‘If the financials are there, you will be able to influence your board members’.

Vuelio’s Insight Lead Amy Parry agreed on the rewards of net zero when it comes to positive influence – for all stakeholders.

‘For internal stakeholders, the rewards are in future proofing and knowing where to invest money. For consumers, it’s that feel-good factor – the more that consumers feel that they’re buying into something, that they’re doing good, it’s going to result in better sales. That’s really important… alongside the goals of climate action itself, of course.’

Reputation
ESG action (or in-action) is already impacting the reputations of companies worldwide and Amy had data for organisations who don’t yet have the right plans and promises in place:

‘Our media and insights team examined case studies around climate action and how that impacts government and organisations – we looked at banking, which is more traditional and institutional. Historically, it’s already seen negativity for supporting areas like coal financing. We also looked at a very different sector – meal delivery services in the UK; a very modern service that’s grown during the pandemic.

Read the Vuelio Insights case study Sustainability Initiatives and the Impact on Businesses.

‘We were surprised by some of the similarities in coverage for the two very different sectors. Around 23% of all banking mentions in the media were linked to sustainability – that’s tens of thousands of articles in a short time. 37% of meal service mentions were linked to those topics. Across both sectors, initiatives and coverage fell into two pools – sustainability as a vehicle for change and as a vehicle for business growth. The first lends itself more to the corporate side; abolition of pollution financing, for example. The second is aimed at consumers – green bonds and business loans. There are reputational opportunities in sustainability topics for both sides of business.

‘We found that organisations that made more press announcements through traditional press releases weren’t necessary getting more coverage, however. Sometimes, maybe, it’s possible to push the message too much. It’s action and delivery on promises that will work.’

The right thing to do
‘We have hundreds of businesses who are signed up to science-based targets… but there are hundreds who haven’t,’ said Luke.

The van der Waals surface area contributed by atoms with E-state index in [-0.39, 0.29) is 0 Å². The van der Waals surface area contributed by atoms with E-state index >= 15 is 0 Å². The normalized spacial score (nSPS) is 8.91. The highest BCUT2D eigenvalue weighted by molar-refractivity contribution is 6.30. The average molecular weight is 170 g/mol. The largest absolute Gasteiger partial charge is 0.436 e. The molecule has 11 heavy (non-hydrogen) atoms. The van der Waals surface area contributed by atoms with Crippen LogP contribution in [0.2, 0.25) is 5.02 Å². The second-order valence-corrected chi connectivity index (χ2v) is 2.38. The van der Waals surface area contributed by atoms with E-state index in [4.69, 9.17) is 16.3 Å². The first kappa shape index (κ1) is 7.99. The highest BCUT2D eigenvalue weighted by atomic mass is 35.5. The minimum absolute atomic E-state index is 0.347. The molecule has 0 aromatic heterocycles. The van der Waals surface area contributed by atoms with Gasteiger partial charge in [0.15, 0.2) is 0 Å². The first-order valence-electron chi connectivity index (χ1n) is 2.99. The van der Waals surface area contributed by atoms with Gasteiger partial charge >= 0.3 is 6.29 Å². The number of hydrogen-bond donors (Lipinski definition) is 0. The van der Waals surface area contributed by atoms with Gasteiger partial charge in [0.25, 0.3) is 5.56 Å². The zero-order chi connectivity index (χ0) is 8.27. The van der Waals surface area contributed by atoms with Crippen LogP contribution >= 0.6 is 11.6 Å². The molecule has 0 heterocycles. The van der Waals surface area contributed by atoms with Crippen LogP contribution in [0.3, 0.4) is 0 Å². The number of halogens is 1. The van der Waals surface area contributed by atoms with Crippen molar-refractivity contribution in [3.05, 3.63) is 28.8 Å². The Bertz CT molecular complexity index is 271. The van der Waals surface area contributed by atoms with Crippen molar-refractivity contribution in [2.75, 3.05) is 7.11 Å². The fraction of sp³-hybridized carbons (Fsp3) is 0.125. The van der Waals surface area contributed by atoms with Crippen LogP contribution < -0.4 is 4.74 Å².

‘We can’t just do this in 2029 when it’s too late – this needs accumulative reduction. Most of our conversations with businesses are constructive, but the challenge is those are that aren’t engaging with the issue.’

‘The biggest argument for working towards net zero, aside from reputation and revenue, is that we have to do it; the world has to do it, else we have a problem,’ said Richard.

‘We can’t tell our clients what to do. But we can make some decisions about which clients we want to work with going forward. Until then, we have to collaborate. If you’re already on top of your own business, you shouldn’t need too much persuading.’

For more insight on how policy impacts your business sector and for tracking your organisation’s own reputation, demo Vuelio’s Political Monitoring and Media Analysis services.

Further information on research from the Vuelio Insights team mentioned during this session can be found in the Vuelio case study Sustainability Initiatives and the Impact on Businesses.  

How to deal with difficult clients

How To Deal with Difficult Clients

This is a guest post written by Sharp Relations founder AJ Sharp.

AJ Sharp on how to deal with difficult clientsWriting this article made me realise we’re extremely lucky that we genuinely don’t have any clients that I would describe as ‘difficult’. However, reflecting on the past few decades – working for London PR agencies and perhaps also, when I started my own agency Sharp Relations nearly 11 years ago – it’s fair to say that we had a few more difficult conversations back then. So, I started pondering the change.

I think the answer is that we have become a lot better at making sure we don’t arrive in a space where a client might feel motivated to become ‘difficult’. I don’t think a client ever starts off being difficult but perhaps they move into that space when they don’t feel that their needs are being properly met by the agency.

Let’s stop using the word ‘client’ for a moment and remember that all clients are business owners, founders and entrepreneurs. They are emotionally, physically and financially invested in the success of their business. They have clear goals, objectives, ambitions, and dreams for their business and the better you understand these motivations and drivers, the better you will be able to meet their business needs.

How to prevent clients from becoming difficult in the first place.

From the off, it is imperative to understand the intrinsic motivations for a business to employ a PR agency. What problem are you helping to solve? No one wakes up one day and decides, ‘Gee let’s get a PR Agency, that seems like fun!’. There’s always a challenge the business is experiencing. Understand the challenge, and you will be able to design and deliver a brilliant communications plan which will drive the business towards its goals.